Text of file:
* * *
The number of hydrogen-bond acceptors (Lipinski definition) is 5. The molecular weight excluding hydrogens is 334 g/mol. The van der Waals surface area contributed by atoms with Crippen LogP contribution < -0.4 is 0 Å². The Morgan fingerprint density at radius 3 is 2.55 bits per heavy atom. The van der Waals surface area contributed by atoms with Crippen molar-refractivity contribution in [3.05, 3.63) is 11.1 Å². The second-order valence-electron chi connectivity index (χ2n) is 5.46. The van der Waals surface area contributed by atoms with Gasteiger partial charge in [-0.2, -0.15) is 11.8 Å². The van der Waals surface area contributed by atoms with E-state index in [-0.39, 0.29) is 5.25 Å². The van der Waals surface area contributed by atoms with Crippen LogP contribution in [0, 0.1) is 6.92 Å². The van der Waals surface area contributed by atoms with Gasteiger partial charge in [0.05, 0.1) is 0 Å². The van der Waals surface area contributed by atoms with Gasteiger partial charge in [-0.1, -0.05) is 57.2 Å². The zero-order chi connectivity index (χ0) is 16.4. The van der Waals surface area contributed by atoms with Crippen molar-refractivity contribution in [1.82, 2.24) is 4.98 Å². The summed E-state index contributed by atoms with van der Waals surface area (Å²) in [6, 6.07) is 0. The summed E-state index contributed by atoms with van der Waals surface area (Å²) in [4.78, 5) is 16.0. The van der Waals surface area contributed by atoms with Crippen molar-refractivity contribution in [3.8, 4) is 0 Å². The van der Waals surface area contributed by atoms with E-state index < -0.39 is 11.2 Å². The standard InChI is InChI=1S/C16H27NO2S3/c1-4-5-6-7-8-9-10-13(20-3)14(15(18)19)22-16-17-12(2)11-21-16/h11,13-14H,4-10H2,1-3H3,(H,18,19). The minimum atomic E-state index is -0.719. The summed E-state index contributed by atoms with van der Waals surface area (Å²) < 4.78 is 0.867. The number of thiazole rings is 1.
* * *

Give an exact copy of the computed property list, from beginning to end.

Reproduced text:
The number of hydrogen-bond acceptors (Lipinski definition) is 5. The molecular weight excluding hydrogens is 334 g/mol. The van der Waals surface area contributed by atoms with Crippen LogP contribution < -0.4 is 0 Å². The Morgan fingerprint density at radius 3 is 2.55 bits per heavy atom. The van der Waals surface area contributed by atoms with Crippen molar-refractivity contribution in [3.05, 3.63) is 11.1 Å². The second-order valence-electron chi connectivity index (χ2n) is 5.46. The van der Waals surface area contributed by atoms with Gasteiger partial charge in [-0.2, -0.15) is 11.8 Å². The van der Waals surface area contributed by atoms with E-state index in [-0.39, 0.29) is 5.25 Å². The van der Waals surface area contributed by atoms with Crippen LogP contribution in [0, 0.1) is 6.92 Å². The van der Waals surface area contributed by atoms with Gasteiger partial charge in [0.05, 0.1) is 0 Å². The van der Waals surface area contributed by atoms with Gasteiger partial charge in [-0.1, -0.05) is 57.2 Å². The zero-order chi connectivity index (χ0) is 16.4. The van der Waals surface area contributed by atoms with Crippen molar-refractivity contribution in [1.82, 2.24) is 4.98 Å². The summed E-state index contributed by atoms with van der Waals surface area (Å²) in [6, 6.07) is 0. The summed E-state index contributed by atoms with van der Waals surface area (Å²) in [4.78, 5) is 16.0. The van der Waals surface area contributed by atoms with Crippen molar-refractivity contribution in [3.8, 4) is 0 Å². The van der Waals surface area contributed by atoms with E-state index < -0.39 is 11.2 Å². The standard InChI is InChI=1S/C16H27NO2S3/c1-4-5-6-7-8-9-10-13(20-3)14(15(18)19)22-16-17-12(2)11-21-16/h11,13-14H,4-10H2,1-3H3,(H,18,19). The minimum atomic E-state index is -0.719. The summed E-state index contributed by atoms with van der Waals surface area (Å²) < 4.78 is 0.867. The number of thiazole rings is 1.